From the Lawrence Daily Journal-World for August 10, 1913:
- "We have often thought that George Hackman had the best way of taking a vacation of any man in town. Most of our people have an idea that they must go to some place far away and work harder than ever having a little fun. Mr. Hackman simply knocks off work and stays around. There are many places of interest around Lawrence that can be seen by the leisure man that the busy man never hears of. There are trips to the country, river trips and above all the visiting with neighbors. This is not a large town but there are a lot of men so busy they hardly get acquainted with their own families. By taking a vacation at home a man can find out how his family really lives. He can get acquainted with his children. When he is busy they are making other acquaintances and forming other alliances. Then again a busy man does not know much about his neighbors. He is busy and they are busy and after hours both are too tired to enjoy visiting. There are grown men in this town whose fathers we knew but we have not had time to tell them we were glad to see them on their fathers' account. A vacation at home can enable us to do many things that will add to the happiness of life. Then most of us fit best in our own beds and feel most comfortable in our own homes."
- "Corn is king in Douglas county. Agricultural statistics being compiled by County Clerk Herman Broker indicate that 62,649 acres of this crop were planted in this county the year 1912-13. Second place in the crop list is given to wheat with an acreage of 37,494, but a little more than half of the corn acreage of the county. The potato crop is third on the list, the acreage of this crop totaling 1,980.... The report as far as completed shows considerable gain over the figures of last year. It also indicates that Douglas county soil will grow almost anything, as there is a wide range in the crops raised here."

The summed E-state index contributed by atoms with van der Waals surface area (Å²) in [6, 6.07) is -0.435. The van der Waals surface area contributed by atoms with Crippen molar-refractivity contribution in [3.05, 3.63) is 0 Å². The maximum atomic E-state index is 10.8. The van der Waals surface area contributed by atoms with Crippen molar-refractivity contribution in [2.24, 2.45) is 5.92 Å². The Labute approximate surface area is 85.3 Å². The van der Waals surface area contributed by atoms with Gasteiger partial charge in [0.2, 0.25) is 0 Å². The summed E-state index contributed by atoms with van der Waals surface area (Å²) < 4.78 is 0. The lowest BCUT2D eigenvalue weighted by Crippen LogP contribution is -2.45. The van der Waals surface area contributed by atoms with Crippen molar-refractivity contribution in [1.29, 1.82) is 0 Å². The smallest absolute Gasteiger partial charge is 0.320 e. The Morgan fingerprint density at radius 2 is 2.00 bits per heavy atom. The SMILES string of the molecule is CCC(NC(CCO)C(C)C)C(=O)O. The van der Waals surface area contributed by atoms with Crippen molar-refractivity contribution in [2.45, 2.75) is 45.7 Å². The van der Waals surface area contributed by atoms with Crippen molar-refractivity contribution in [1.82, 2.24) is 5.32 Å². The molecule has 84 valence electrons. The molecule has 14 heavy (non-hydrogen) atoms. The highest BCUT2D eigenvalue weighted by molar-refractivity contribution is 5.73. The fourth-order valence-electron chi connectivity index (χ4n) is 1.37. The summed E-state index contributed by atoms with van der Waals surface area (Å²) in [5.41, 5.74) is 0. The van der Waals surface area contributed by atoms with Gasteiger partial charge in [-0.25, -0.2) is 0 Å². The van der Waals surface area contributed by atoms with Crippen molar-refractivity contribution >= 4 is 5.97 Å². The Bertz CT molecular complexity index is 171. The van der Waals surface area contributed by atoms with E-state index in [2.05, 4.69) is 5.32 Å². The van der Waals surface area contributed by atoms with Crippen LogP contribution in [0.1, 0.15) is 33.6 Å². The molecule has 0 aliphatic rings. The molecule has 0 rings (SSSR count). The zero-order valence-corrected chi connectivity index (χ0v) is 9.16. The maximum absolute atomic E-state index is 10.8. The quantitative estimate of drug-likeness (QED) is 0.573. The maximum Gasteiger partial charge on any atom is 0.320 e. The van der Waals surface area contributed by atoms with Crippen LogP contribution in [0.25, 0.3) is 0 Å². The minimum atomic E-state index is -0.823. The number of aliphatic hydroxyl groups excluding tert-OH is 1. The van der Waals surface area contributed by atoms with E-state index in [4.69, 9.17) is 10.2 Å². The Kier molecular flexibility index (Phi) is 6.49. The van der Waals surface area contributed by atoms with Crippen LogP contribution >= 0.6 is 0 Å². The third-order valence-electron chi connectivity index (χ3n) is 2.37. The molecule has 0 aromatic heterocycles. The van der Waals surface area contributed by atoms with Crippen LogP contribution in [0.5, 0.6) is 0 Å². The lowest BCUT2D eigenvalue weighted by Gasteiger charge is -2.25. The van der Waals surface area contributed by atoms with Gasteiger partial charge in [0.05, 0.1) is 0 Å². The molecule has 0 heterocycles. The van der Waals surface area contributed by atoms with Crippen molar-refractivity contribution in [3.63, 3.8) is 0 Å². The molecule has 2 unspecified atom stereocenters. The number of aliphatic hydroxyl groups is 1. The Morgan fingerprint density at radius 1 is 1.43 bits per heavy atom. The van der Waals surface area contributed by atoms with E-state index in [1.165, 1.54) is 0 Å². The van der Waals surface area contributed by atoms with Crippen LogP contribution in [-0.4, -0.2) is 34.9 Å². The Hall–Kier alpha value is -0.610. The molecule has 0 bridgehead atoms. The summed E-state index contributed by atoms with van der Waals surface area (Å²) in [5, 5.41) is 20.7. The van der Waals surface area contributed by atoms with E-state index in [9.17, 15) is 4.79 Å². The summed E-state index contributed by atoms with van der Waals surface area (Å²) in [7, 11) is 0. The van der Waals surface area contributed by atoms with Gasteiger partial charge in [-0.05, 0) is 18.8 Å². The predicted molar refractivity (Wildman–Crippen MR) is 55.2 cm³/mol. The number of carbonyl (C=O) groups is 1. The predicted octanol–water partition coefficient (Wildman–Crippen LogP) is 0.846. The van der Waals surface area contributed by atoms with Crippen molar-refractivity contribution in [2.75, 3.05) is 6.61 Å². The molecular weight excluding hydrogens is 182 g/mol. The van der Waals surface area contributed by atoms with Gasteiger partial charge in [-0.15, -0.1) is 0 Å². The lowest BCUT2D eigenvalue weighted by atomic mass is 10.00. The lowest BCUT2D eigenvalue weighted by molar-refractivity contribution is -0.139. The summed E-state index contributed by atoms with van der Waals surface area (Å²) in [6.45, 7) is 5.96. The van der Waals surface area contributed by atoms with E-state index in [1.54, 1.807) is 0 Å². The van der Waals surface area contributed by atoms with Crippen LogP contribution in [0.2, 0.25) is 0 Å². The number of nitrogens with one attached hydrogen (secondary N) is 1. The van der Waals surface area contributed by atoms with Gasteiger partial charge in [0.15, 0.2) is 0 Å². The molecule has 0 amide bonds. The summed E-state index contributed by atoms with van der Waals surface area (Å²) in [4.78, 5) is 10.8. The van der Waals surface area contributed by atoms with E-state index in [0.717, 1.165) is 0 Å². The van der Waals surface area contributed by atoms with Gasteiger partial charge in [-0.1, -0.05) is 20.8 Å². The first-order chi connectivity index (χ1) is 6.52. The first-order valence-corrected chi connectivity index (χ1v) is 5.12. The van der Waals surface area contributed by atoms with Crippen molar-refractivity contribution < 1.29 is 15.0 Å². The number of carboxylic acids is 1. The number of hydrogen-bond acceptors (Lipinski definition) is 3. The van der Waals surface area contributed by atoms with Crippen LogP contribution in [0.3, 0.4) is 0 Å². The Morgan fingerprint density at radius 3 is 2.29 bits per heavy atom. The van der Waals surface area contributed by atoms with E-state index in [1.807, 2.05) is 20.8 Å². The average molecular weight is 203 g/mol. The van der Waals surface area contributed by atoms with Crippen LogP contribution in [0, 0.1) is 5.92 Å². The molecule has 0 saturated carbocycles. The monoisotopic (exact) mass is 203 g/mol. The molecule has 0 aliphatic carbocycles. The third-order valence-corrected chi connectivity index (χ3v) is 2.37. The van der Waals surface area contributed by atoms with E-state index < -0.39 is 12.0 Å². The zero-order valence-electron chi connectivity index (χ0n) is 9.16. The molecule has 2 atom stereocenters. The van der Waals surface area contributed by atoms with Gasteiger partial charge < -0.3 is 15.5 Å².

- "Miss Helen Hale, the accomplished pianist, has accepted an engagement at the Patee Nickel. Miss Hale is well known in the musical world of the larger cities, and will undoubtedly prove an exceptional feature in the popular Patee Nickel programs."
- "How about the down and outs in Lawrence? Where shall they sleep? It has been the custom to let them sleep in the old city jail. This is a filthy place. The social service league is figuring on providing a bed for just such people. They come to Lawrence and they do not like to stay in jail over night. It is not exhilarating. There is room in the social service headquarters for several beds and they should be provided. Most of the rooms could be used as free wards for medical treatment. A good many people cannot afford to go to hospitals when they need treatment. These ought to be provided with rooms at the social service league. Now that this thing has started so well let us turn our efforts there and make it one grand success."
- "This is circus day in Lawrence. A. G. Barnes and his trained animals are here today spending the day and entertaining the populace from hereabouts. The entertainment began early this morning in the Santa Fe railroad yards when Mr. Barnes and his troupe was met by a small reception committee of kiddies and some grown-ups. As the day advanced more of the youngsters and old folks appeared and soon the events of circus day were well under way. This morning the second number of the program was given, the street parade up town. Mr. Barnes put on a splendid exhibition and pleased a large crowd of town and country people who were on the street to see the big wagons, and the elephants and the cages of wild animals. The funny men were there, the brass bands and the calliope. This afternoon at Woodland Park the first performance is being given and will be followed by another this evening."